It all begins with David’s son Amnon’s affection for his sister, Tamar. The long story short is that he ends up deceiving her and puts her in a position where is able to violate her. This despicable act causes David’s other son, Absalom to despise Amnon. Absalom concocts a devious plan and ultimately murders Amnon. Absalom then conspires to overthrow David and assume the role of king. While in Jerusalem, David receives the message about all that is happening and that the hearts of the people are now with Absalom and he decides to quickly flee so that Absalom will not destroy him and the rest of the city. Now, I’m not sure if David wrote Psalm 3 while he was fleeing or if it was after the fact, but it is this story from 2 Samuel that provides the context for the psalm.

The psalm can basically be broken down in to three parts:

  1. David acknowledges the situation in which he presently finds himself (many foes rising up against him)
  2. David finds faith and encouragement by recalling how the Lord has come through for him in the past
  3. David asks the Lord for help

I find this to be a great model and a wonderful example of how a Godly man should respond to difficult and challenging circumstances. David doesn’t ignore his troubles and hope they will go away on their own. He also doesn’t become so focused on them that he becomes paralyzed and is unable to act. No, he comes to grips with the fact that he is in trouble and needs some help. And David makes it clear that he knows exactly where his help comes from. He even takes the time to remember how many times before he has witnessed God’s faithfulness and care and provision in his life. Remembering God’s deeds and meditating on all of God’s wonderful works can be a source of great encouragement.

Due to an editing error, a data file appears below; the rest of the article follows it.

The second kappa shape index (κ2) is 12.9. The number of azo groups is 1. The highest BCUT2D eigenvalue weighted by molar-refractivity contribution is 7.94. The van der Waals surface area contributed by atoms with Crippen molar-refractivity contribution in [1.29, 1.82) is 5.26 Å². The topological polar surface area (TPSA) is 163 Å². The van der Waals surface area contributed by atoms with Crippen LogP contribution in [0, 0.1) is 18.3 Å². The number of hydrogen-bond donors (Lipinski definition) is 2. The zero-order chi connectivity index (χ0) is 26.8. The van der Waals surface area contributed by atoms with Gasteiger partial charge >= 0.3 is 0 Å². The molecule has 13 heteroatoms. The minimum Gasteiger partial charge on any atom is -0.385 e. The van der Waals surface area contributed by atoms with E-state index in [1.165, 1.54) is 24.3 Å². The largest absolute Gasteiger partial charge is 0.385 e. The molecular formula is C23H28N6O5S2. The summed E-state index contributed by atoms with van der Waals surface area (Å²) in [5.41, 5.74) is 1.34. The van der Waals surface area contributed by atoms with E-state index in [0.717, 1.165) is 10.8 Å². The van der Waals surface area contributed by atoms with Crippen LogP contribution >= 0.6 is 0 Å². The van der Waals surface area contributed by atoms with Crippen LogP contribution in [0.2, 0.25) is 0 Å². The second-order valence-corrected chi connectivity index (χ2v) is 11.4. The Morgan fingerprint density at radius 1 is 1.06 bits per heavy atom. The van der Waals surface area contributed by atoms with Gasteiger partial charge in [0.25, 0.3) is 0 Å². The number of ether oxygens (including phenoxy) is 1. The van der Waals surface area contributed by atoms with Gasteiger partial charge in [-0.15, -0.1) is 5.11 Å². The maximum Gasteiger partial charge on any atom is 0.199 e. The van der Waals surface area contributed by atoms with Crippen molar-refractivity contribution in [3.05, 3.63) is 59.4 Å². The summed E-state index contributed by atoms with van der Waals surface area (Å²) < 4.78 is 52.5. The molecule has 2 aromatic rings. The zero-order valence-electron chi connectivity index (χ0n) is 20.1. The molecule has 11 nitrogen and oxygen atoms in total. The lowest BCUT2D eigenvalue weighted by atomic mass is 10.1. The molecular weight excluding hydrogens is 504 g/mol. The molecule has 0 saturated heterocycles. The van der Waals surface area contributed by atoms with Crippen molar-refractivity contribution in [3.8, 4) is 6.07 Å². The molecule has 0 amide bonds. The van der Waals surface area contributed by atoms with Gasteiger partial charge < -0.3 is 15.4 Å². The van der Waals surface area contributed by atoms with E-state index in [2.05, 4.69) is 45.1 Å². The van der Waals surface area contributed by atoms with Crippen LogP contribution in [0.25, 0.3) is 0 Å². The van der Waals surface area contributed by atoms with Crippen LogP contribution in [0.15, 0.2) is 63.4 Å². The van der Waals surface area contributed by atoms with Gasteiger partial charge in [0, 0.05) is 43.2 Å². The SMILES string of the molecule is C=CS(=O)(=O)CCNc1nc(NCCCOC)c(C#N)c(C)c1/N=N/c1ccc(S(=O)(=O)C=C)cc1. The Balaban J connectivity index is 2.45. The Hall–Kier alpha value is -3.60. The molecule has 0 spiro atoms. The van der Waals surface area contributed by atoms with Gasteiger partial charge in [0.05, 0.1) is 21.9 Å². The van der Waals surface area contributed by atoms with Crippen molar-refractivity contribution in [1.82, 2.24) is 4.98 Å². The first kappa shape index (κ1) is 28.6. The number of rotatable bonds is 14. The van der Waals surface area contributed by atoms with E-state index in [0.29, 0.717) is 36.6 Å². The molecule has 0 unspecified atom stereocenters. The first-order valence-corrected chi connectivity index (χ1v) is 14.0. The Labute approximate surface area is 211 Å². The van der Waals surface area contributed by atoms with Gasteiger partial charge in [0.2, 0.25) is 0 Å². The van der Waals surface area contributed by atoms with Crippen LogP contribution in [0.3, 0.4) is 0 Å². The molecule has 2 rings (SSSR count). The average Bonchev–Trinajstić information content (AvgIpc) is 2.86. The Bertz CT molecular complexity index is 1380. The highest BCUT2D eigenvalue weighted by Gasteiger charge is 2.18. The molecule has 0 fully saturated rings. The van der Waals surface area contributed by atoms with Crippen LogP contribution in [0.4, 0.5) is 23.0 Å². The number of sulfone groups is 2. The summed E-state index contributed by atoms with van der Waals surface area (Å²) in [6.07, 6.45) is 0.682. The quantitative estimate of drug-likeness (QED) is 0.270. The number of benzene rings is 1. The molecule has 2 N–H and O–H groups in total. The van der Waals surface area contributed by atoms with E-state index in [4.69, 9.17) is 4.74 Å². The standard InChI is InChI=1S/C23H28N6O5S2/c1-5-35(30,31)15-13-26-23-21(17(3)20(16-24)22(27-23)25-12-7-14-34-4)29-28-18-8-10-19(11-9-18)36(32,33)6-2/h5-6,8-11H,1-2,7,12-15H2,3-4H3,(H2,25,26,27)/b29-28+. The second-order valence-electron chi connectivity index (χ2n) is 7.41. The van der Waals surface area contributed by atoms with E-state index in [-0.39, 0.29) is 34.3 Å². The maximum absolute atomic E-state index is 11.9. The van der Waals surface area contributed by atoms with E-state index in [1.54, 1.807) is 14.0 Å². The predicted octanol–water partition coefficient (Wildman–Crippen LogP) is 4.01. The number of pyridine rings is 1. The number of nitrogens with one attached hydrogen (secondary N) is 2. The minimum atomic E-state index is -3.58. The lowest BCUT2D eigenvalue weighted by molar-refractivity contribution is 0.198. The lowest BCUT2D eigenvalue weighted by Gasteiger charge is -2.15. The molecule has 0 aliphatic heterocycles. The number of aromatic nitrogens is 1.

David remembers God as “a shield about me”. Take some time to visualize that for a second. Remember, a shield is not an offensive weapon. It is primarily defensive in nature. And also, having a shield doesn’t mean you won’t be attacked, it just means that you have something to protect yourself with when you are attacked. Can’t you just picture David with this powerful, strong, gigantic shield that is protecting him from all of the challenges, issues, struggles and dangers that he has faced in the past? That is how David sees the Lord. Is that how you see the Lord?

And finally, after David has acknowledged his situation and remembered the Lord’s faithfulness in his life, David prays. He humbles himself to say, Lord, I’m in trouble but you have always been faithful to me and I need your help again. How often do I take the first two steps only to leave out the praying part? I try to be prayerful and more often than not, I commit most things to prayer but I would be lying if I said I did that all the time. No, all too often I just take action without first seeking the Lord. All too often I get so wrapped up in thinking about my present troubles that I forget how the Lord has proved himself faithful. But I am glad that this morning, David has provided me with an example to follow.  And who better to follow after than a man after God’s own heart.

Lord, I thank you for your Word. I thank you for how it instructs and encourages. I thank you for David and the example that he has provided for me. God, forgive me for the times that I have worried and become anxious, focusing so much on my problems that I lose sight of you and miss out on experiencing the peace that transcends all understanding. Thank you for how you have always proven your faithfulness to me even when I am unfaithful. Lord, help me to see you as a shield about me. When the storms of life come, I desire to take refuge in you. And Lord, forgive me for the times I have taken action without first pausing to seek you in prayer. To you be all the praise and glory, forever and ever. Amen.